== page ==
A nature preserve, complete with raptors, has been one of our salvations during the coronavirus pandemic. Six months ago, with virus cases on the rise, we sensed a long winter of COVID-induced cabin fever ahead of us. We knew we had to find a place for fresh air and exercise that would be far enough from the city to feel like an escape but not so far that we’d spend hours getting there. The answer: a weekly trip to the Latta Plantation Nature Preserve, a 25-minute drive from our home in downtown Charlotte. The preserve, a 1,460-acre sanctuary, offers 16 miles of wooded trails for hiking, horseback riding and bicycling. Moreover, two sites within the preserve are of historical and scientific interest: Historic Latta Plantation, a cotton plantation whose main house was built by an Irish immigrant, James Latta, in 1800, and the Carolina Raptor Center, a center devoted to the rehabilitation and study of birds of prey.
We’ve explored a number of the preserve’s trails, watching the seasons change and marveling that we could be so close to the city and still feel as if we were in the wilderness.
More often than not, we would end our hikes with a picnic, followed by a visit to the Carolina Raptor Center. The Center, founded in 1981, is a non-profit organization that treats, rehabilitates and releases injured raptors. Its on-site hospital is the largest raptor medical center in the United States based on the number of birds treated.
Raptors, in case you don’t know, are birds of prey, known for their sharp eyesight and hearing. This group of birds includes eagles, owls, falcons, hawks, vultures and osprey and others. In fact, The name raptor derives from the Latin verb rapere, which means to seize or plunder. And, yes, raptors eat vertebrate animals.
In addition to treating raptors, the Center focuses on conservation, research and education. Its most visible educational offering is the three-quarter-mile Raptor Trail—a pleasant walk through the woods where you can observe 97 living raptors, some from as far away as Asia and Australia. But the Center spreads its educational wings much wider, offering activities for school groups, as well as summer camps, photo shoots for wildlife photographers, and seminars for avian professionals. Beyond this, the center participates in research projects with colleges and universities and passes its knowledge along to avian professionals across the United States. and the globe.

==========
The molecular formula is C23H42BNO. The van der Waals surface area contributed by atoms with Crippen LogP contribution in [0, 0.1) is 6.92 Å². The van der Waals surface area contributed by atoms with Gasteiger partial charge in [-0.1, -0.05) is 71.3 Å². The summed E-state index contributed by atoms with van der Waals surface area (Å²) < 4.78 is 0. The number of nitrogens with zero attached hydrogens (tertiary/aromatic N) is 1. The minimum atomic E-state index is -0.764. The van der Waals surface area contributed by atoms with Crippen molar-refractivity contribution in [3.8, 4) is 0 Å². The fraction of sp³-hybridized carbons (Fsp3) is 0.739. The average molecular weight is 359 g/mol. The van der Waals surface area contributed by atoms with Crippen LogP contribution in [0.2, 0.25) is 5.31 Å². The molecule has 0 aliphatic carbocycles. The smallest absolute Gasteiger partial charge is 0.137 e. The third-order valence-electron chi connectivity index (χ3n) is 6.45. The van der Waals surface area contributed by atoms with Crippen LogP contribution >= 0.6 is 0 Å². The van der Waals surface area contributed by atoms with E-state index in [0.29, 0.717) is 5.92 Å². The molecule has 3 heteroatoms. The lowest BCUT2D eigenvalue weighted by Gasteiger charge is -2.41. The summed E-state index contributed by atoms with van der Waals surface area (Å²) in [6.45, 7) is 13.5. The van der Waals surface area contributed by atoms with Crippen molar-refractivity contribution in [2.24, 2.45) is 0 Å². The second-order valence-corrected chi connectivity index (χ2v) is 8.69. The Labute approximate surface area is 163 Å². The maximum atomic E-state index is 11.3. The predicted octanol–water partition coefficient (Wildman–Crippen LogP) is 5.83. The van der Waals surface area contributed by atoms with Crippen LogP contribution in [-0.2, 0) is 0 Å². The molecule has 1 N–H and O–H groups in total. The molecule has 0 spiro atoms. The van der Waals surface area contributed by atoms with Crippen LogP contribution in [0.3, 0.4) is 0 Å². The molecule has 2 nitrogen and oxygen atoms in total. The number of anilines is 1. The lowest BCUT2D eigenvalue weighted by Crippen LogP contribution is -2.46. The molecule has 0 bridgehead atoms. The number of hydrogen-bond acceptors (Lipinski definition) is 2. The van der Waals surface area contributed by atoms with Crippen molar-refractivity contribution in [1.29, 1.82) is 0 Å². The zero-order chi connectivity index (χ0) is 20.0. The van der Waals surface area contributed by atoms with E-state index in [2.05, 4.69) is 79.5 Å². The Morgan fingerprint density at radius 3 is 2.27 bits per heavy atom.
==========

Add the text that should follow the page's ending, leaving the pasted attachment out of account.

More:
Over the months, we’ve learned some interesting facts about raptors. For example:
- Eagles, among the largest of raptors, have talons up to 100 times stronger than that of a human hand.
- Falcons are the fastest birds in the world. The Peregrine Falcon dives for prey at a speed exceeding 200 miles an hours.
- Vultures are intelligent. One trainer at the Center one has even taught her charge to differentiate colors!
- Owls’ ears and ears are designed to help them hunt in low light. Their eyes are front-facing, which gives them binocular vision (i.e. they see with both eyes, like humans) and depth perception. And their ears are positioned asymmetrically, which allows them to pinpoint the exact location of their prey. In Greek mythology, owls are associated with Athena, the goddess of wisdom…no doubt because of their knowing stares and exceptional hunting powers.
This month, the Carolina Raptor Center debuts Avian Adventures on its YouTube channel. Every week, this educational series will answer a cultural or scientific question about raptors. The first of 13 episodes answers the question “What is a Raptor”—and explains why the category has expanded over time. The commentary is easy to follow and the birds, often shown in flight, spectacular, of course!
If you happen to be in the Charlotte area, drop by the Center and walk the trail. You’ll find it fascinating. For more info visit carolinaraptorcenter.org.